Thursday 16 August 2018

Kim's sister takes another step into limelight at Korea talks

Kim Jong-un’s sister Kim Yo-jong. Photo: Getty Images
Kim Jong-un’s sister Kim Yo-jong. Photo: Getty Images

Nicola Smith

North Korea's delegation to an inter-Korean summit today will include leader Kim Jong-un's sister, one of his closest advisers, Seoul said.

It is the latest high-profile appearance for Kim Yo-jong after she attended the Winter Olympics in the South in February as Mr Kim's envoy.

The North's ceremonial head of state Kim Yong-nam will also be part of today's group.

Ms Kim was the first member of her family to visit South Korea since the 1950-53 Korean War, amid moves by both sides to try to revive communication and perhaps end the standoff over its nuclear programme.

For many in South Korea, the Kim Yo-jong sideshow eclipsed the glamour of the Olympics. For Ms Kim, her surprise first international appearance confirmed her star was on the rise.

Believed to be about 30, she is no longer lurking in the shadows of her elder brother. Now she has been entrusted to represent the regime on his behalf and to stand by his side at the biggest diplomatic event between the two Koreas in years.

As the youngest child of former leader Kim Jong-il, she was first spotted at his funeral in 2011. Analysts then struggled for years to establish the identity of the young woman who moved freely behind Kim Jong-un at major public events.

It emerged they shared the same Japanese-born mother, Ko Yong-hui. According to the 'Washington Post', Japanese sushi chef Kenji Fujimoto said Kim Jong-il doted on his daughter, calling her "Princess Yo-jong".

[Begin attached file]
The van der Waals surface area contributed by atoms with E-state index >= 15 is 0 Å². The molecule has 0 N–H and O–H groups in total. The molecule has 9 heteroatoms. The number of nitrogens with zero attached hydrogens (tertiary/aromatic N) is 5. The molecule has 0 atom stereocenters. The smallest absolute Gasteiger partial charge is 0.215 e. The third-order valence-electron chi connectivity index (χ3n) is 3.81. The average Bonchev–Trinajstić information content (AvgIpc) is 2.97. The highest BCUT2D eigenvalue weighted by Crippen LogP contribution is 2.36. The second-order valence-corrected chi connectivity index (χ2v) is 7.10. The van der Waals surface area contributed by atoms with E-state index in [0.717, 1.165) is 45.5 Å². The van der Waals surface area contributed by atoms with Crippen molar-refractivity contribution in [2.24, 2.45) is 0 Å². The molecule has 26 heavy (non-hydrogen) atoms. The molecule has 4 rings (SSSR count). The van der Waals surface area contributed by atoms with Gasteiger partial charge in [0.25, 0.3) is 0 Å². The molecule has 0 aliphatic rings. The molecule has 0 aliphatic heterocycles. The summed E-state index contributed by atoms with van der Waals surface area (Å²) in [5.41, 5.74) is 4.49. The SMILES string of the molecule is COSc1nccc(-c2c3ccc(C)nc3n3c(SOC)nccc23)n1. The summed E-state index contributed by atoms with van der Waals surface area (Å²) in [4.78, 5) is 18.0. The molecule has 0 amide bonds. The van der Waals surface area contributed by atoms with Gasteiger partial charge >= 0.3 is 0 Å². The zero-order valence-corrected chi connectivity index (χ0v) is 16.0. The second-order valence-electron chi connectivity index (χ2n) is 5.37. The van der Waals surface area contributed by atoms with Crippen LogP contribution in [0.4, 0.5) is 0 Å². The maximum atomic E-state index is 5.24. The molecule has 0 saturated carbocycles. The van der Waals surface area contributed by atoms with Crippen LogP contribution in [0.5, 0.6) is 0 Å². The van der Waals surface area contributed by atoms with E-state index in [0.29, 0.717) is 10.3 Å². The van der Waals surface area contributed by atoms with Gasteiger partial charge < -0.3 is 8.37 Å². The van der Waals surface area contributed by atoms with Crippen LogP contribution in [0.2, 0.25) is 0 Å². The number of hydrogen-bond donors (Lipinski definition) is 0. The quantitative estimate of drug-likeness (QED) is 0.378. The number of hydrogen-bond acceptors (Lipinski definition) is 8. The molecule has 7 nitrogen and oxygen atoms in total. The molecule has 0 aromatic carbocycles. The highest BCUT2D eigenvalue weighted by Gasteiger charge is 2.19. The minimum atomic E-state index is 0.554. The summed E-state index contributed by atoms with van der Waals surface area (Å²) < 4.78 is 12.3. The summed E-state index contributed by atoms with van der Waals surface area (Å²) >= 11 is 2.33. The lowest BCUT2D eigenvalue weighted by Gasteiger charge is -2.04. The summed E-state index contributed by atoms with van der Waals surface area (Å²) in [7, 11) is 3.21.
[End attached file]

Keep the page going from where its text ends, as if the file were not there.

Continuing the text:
The siblings are believed to be particularly close because they attended the same private school in Switzerland at the same time.

She appeared to move closer to the reclusive regime's centre of power after her uncle, Jang Song-thaek, was executed and her once powerful aunt, Kim Kyong-hui, disappeared from public view in 2013.

In recent years she has been tasked with more serious matters of state. As a senior figure in the regime's powerful propaganda department, she attempted to craft her brother's image as a benevolent leader. She drew global attention again late last year when she was promoted to the ruling politburo, the country's top decision-making body.

Ms Kim had lunch with South Korean president Moon Jae-in during the Olympics and personally delivered her brother's invitation to a landmark summit "at the earliest date possible". After much negotiation, that historic meeting is taking place today in the Demilitarised Zone. (© Daily Telegraph London)

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